Filipina athletes take center stage at SEA Games

MANILA, Philippines –  As the Philippines seeks to improve its 7th place finish at the 2013 Southeast Asian Games, it will be relying on strong performances from nearly 200 female athletes who are competing in Singapore. 

Cynthia Carrion, the Philippines’ SEA Games Deputy chef de mission, accompanied approximately 70 of the country’s athletes on their send-off at NAIA Terminal 3 on Wednesday afternoon, June 3. The event was organized by Singapore Airlines, the official airline partner of the 28th SEA Games.

The Philippine Olympic Committee executive reminded each of the athletes, which included members of the sepak takraw, shooting and softball teams, that they would be seen as ambassadors at the event. She took a moment to remind the women’s softball team of that in particular. 

“Smile girls,” Carrion reminded them, as they broke into shy laughter.

Members of the Philippine SEA Games delegation pose at NAIA Terminal 3. Photo by Alecs Ongcal

Members of the Philippine SEA Games delegation pose at NAIA Terminal 3.

Photo by Alecs Ongcal

Carrion, who also heads the Gymnastics Association of the Philippines, is confident the Philippines can win up to 50 gold medals – in honor of Singapore’s 50th anniversary, she jested – due to the 459-strong athlete representation from the Philippines. At the last SEA Games in Myanmar, the Philippines sent only 210 and bagged 29 golds. 

Of those athletes, 189 are women, but Carrion would like to see an equal number of delegates from both genders, in terms of athletes and officials.

“Even all the boards of NSAs, I count how many women do you have? You have to have women in the board checking them,” said Carrion. “My board is all women, only one man. Baliktad.” 

In many ways, the women have already made their presence felt among Philippine athletes. The women’s volleyball team, comprised of UAAP and NCAA standouts who have become media darlings from their television exposure, has generated as much, or more, interest as the men’s basketball team traditionally dominates headlines. 

Ateneo’s Alyssa Valdez, a reigning MVP in the UAAP volleyball tournament and Shakey’s V-League, will be the nation’s flag-bearer at the SEA Games opening ceremony on Friday. Valdez is arguably among the handful of most popular athletes in the country today. 

The boxing team, which is already among the strongest in the region, will feature 4 women, including light flyweight Josie Gabuco, flyweight Irish Magno, bantamweight Nesthy Petechio and lightweight Riza Pasuit.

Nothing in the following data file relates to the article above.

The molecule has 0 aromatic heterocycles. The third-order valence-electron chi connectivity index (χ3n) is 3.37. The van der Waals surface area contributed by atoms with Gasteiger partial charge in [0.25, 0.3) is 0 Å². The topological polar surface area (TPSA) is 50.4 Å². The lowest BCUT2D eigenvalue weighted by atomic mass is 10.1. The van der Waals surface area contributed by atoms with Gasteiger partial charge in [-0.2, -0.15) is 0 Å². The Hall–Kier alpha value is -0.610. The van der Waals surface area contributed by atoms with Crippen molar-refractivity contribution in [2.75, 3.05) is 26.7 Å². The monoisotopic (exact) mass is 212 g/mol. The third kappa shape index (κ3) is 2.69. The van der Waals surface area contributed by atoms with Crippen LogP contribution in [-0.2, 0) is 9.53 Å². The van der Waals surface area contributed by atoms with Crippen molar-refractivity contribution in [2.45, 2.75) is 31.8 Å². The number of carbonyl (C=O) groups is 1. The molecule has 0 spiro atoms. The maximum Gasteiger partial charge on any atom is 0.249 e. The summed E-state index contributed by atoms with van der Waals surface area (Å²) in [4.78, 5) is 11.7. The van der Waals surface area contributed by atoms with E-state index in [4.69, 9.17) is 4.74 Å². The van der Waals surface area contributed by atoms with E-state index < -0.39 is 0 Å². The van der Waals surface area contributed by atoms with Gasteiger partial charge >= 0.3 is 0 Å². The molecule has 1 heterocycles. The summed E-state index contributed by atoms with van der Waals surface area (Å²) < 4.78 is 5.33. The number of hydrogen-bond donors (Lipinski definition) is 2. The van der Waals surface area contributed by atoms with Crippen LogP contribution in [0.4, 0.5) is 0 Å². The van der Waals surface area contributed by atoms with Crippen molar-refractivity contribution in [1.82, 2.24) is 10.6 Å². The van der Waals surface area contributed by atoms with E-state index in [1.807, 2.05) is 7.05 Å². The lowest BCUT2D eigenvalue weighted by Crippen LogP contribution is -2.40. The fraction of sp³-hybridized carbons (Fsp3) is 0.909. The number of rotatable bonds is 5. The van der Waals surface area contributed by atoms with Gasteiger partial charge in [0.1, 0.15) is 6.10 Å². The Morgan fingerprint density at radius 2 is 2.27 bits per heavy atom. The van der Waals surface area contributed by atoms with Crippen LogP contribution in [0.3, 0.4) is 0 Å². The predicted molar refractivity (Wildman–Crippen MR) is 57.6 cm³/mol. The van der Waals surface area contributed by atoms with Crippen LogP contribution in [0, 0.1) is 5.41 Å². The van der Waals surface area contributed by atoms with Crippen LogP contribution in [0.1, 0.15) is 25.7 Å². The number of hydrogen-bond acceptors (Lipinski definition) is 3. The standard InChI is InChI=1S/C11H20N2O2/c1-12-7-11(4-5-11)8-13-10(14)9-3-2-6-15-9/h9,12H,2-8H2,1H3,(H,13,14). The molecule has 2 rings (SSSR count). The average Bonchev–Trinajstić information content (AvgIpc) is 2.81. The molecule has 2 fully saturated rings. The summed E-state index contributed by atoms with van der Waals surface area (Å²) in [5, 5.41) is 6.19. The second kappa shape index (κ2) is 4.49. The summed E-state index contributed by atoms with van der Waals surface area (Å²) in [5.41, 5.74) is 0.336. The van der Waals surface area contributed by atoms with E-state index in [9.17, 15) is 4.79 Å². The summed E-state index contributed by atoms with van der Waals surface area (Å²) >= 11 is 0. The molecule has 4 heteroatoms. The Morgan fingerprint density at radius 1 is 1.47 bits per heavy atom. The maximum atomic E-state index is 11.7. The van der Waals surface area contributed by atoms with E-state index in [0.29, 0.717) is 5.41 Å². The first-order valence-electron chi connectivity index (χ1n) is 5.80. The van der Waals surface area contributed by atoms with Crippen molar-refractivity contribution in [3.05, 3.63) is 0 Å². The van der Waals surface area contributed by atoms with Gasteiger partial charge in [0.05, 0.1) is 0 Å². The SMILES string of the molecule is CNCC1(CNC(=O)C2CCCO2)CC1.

The 28-year-old Gabuco of Puerto Princesa, Palawan has been unbeatable at the SEA Games, winning gold at the 2009, 2011, and 2013 editions. Petecio, 23, took home silver at the last two Games, while Magno, 23, earned bronze in 2013. Pasuit, 22, has limited international experience.

 PUNCHING PRINCESS. Josie Gabuco, shown here after winning the women’s light flyweight gold at the AIBA boxing championships in 2012, has been unbeatable at the SEA Games. Photo by Diego Azubel/EPA

 

Rubilen Amit, who boasts 5 golds among her 8 SEA Games medals since 2005, will be defending her 10-ball women's title.

Carrion also has high hopes for Ava Verdeflor, the 16-year-old Fil-Am gymnast who finished 11th at the 2014 Youth Olympic Games in Nanjing, China. 

It was a female athlete – reigning UAAP fencing champ Justine Tinio – who won the Philippines its first medal at the 2015 SEA Games, earning a silver on Wednesday. 

Media equality has been an issue for Carrion, who said that the men’s basketball team gets the star treatment while the female hoops squad – known as Perlas Pilipinas – gets virtually no coverage. With Philippine supporters hoping for a strong showing as the region nears ASEAN integration, nothing catches the eye like the glisten of gold.

“The Philippine Olympic Committee and the Philippine Sports Commission gave them all the tools they need for the first time. They really went through conditioning, strengthening exercises. Now it’s up to them to perform up to their best,” said Carrion. – Rappler.com